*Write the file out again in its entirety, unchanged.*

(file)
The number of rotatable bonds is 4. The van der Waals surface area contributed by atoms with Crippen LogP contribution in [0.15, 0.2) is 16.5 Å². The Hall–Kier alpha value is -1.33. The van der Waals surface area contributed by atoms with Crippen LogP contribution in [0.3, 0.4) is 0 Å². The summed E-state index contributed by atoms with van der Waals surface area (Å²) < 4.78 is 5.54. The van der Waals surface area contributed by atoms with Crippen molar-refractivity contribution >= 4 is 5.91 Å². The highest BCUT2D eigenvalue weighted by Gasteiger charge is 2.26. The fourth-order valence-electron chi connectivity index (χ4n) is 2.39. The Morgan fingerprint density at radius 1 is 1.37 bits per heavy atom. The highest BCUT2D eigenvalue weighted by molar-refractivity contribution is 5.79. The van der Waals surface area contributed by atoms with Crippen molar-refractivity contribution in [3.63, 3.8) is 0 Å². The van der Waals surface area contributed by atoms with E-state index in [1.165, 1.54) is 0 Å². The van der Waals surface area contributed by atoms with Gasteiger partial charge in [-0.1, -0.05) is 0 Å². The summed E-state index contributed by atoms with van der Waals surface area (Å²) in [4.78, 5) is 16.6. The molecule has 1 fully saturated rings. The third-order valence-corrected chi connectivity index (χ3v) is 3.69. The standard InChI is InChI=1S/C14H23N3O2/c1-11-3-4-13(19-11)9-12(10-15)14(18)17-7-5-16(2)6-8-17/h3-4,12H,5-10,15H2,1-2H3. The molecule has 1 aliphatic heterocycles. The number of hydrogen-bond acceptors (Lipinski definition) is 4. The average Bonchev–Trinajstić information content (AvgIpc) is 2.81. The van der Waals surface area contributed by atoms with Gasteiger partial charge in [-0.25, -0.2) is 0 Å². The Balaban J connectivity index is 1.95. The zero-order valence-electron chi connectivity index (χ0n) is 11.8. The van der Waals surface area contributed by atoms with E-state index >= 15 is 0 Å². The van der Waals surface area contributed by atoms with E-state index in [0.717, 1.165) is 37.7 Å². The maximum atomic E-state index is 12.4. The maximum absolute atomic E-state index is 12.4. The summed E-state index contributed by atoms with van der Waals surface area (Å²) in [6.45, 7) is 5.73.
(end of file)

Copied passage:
The number of rotatable bonds is 4. The van der Waals surface area contributed by atoms with Crippen LogP contribution in [0.15, 0.2) is 16.5 Å². The Hall–Kier alpha value is -1.33. The van der Waals surface area contributed by atoms with Crippen LogP contribution in [0.3, 0.4) is 0 Å². The summed E-state index contributed by atoms with van der Waals surface area (Å²) < 4.78 is 5.54. The van der Waals surface area contributed by atoms with Crippen molar-refractivity contribution >= 4 is 5.91 Å². The highest BCUT2D eigenvalue weighted by Gasteiger charge is 2.26. The fourth-order valence-electron chi connectivity index (χ4n) is 2.39. The Morgan fingerprint density at radius 1 is 1.37 bits per heavy atom. The highest BCUT2D eigenvalue weighted by molar-refractivity contribution is 5.79. The van der Waals surface area contributed by atoms with Crippen molar-refractivity contribution in [3.63, 3.8) is 0 Å². The van der Waals surface area contributed by atoms with E-state index in [1.165, 1.54) is 0 Å². The van der Waals surface area contributed by atoms with Gasteiger partial charge in [-0.1, -0.05) is 0 Å². The summed E-state index contributed by atoms with van der Waals surface area (Å²) in [4.78, 5) is 16.6. The molecule has 1 fully saturated rings. The third-order valence-corrected chi connectivity index (χ3v) is 3.69. The standard InChI is InChI=1S/C14H23N3O2/c1-11-3-4-13(19-11)9-12(10-15)14(18)17-7-5-16(2)6-8-17/h3-4,12H,5-10,15H2,1-2H3. The molecule has 1 aliphatic heterocycles. The number of hydrogen-bond acceptors (Lipinski definition) is 4. The average Bonchev–Trinajstić information content (AvgIpc) is 2.81. The van der Waals surface area contributed by atoms with Gasteiger partial charge in [-0.25, -0.2) is 0 Å². The Balaban J connectivity index is 1.95. The zero-order valence-electron chi connectivity index (χ0n) is 11.8. The van der Waals surface area contributed by atoms with E-state index >= 15 is 0 Å². The van der Waals surface area contributed by atoms with E-state index in [0.717, 1.165) is 37.7 Å². The maximum atomic E-state index is 12.4. The maximum absolute atomic E-state index is 12.4. The summed E-state index contributed by atoms with van der Waals surface area (Å²) in [6.45, 7) is 5.73.